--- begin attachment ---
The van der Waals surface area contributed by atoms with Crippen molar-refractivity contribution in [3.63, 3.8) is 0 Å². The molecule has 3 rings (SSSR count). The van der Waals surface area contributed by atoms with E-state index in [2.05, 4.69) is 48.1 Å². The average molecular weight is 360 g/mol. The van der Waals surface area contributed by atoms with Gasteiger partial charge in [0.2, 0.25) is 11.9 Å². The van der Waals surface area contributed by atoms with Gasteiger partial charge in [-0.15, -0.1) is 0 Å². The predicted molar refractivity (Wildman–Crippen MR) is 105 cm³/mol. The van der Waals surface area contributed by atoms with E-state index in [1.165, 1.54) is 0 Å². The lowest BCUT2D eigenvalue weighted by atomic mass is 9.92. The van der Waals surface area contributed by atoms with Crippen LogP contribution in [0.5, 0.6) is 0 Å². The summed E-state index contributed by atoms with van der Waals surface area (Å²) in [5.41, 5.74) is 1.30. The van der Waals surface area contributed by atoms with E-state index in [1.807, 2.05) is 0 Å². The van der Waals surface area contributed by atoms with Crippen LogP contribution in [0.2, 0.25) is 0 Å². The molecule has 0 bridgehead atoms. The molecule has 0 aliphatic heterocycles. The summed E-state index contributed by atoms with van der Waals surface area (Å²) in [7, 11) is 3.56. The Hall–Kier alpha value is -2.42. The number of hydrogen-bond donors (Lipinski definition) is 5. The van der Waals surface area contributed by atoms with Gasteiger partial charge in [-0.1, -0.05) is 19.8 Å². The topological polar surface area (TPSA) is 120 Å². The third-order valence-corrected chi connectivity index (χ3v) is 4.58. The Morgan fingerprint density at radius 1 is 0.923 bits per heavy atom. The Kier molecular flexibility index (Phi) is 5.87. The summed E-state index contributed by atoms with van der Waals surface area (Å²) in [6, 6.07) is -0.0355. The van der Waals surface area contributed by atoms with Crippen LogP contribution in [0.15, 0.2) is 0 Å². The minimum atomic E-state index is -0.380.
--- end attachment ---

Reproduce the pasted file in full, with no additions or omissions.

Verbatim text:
The van der Waals surface area contributed by atoms with Crippen molar-refractivity contribution in [3.63, 3.8) is 0 Å². The molecule has 3 rings (SSSR count). The van der Waals surface area contributed by atoms with E-state index in [2.05, 4.69) is 48.1 Å². The average molecular weight is 360 g/mol. The van der Waals surface area contributed by atoms with Gasteiger partial charge in [0.2, 0.25) is 11.9 Å². The van der Waals surface area contributed by atoms with Gasteiger partial charge in [-0.15, -0.1) is 0 Å². The predicted molar refractivity (Wildman–Crippen MR) is 105 cm³/mol. The van der Waals surface area contributed by atoms with E-state index in [1.165, 1.54) is 0 Å². The lowest BCUT2D eigenvalue weighted by atomic mass is 9.92. The van der Waals surface area contributed by atoms with Crippen LogP contribution in [0.5, 0.6) is 0 Å². The summed E-state index contributed by atoms with van der Waals surface area (Å²) in [5.41, 5.74) is 1.30. The van der Waals surface area contributed by atoms with E-state index in [1.807, 2.05) is 0 Å². The van der Waals surface area contributed by atoms with Crippen LogP contribution in [0.2, 0.25) is 0 Å². The molecule has 0 bridgehead atoms. The molecule has 0 aliphatic heterocycles. The summed E-state index contributed by atoms with van der Waals surface area (Å²) in [7, 11) is 3.56. The Hall–Kier alpha value is -2.42. The number of hydrogen-bond donors (Lipinski definition) is 5. The van der Waals surface area contributed by atoms with Gasteiger partial charge in [-0.1, -0.05) is 19.8 Å². The topological polar surface area (TPSA) is 120 Å². The third-order valence-corrected chi connectivity index (χ3v) is 4.58. The Morgan fingerprint density at radius 1 is 0.923 bits per heavy atom. The Kier molecular flexibility index (Phi) is 5.87. The summed E-state index contributed by atoms with van der Waals surface area (Å²) in [6, 6.07) is -0.0355. The van der Waals surface area contributed by atoms with Crippen LogP contribution in [0.15, 0.2) is 0 Å². The minimum atomic E-state index is -0.380.